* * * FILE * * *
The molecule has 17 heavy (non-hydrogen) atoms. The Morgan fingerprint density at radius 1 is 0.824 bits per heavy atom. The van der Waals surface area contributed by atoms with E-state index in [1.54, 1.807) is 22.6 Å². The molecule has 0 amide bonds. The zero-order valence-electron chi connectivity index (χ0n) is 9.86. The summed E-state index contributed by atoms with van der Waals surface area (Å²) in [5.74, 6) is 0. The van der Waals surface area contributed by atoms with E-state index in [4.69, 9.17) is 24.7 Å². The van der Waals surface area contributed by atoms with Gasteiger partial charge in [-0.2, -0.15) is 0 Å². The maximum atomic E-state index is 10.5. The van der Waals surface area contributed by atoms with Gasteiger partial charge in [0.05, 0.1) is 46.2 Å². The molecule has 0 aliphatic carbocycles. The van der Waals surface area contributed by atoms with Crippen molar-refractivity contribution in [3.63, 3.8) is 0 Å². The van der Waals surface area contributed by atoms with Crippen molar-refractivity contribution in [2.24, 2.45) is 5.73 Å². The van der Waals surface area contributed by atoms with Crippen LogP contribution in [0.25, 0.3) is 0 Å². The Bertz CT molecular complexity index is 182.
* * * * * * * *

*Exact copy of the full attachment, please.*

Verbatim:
The molecule has 17 heavy (non-hydrogen) atoms. The Morgan fingerprint density at radius 1 is 0.824 bits per heavy atom. The van der Waals surface area contributed by atoms with E-state index in [1.54, 1.807) is 22.6 Å². The molecule has 0 amide bonds. The zero-order valence-electron chi connectivity index (χ0n) is 9.86. The summed E-state index contributed by atoms with van der Waals surface area (Å²) in [5.74, 6) is 0. The van der Waals surface area contributed by atoms with E-state index in [4.69, 9.17) is 24.7 Å². The van der Waals surface area contributed by atoms with Gasteiger partial charge in [-0.2, -0.15) is 0 Å². The maximum atomic E-state index is 10.5. The van der Waals surface area contributed by atoms with Gasteiger partial charge in [0.05, 0.1) is 46.2 Å². The molecule has 0 aliphatic carbocycles. The van der Waals surface area contributed by atoms with Crippen molar-refractivity contribution in [3.63, 3.8) is 0 Å². The van der Waals surface area contributed by atoms with Crippen molar-refractivity contribution in [2.24, 2.45) is 5.73 Å². The van der Waals surface area contributed by atoms with Crippen LogP contribution in [0.25, 0.3) is 0 Å². The Bertz CT molecular complexity index is 182.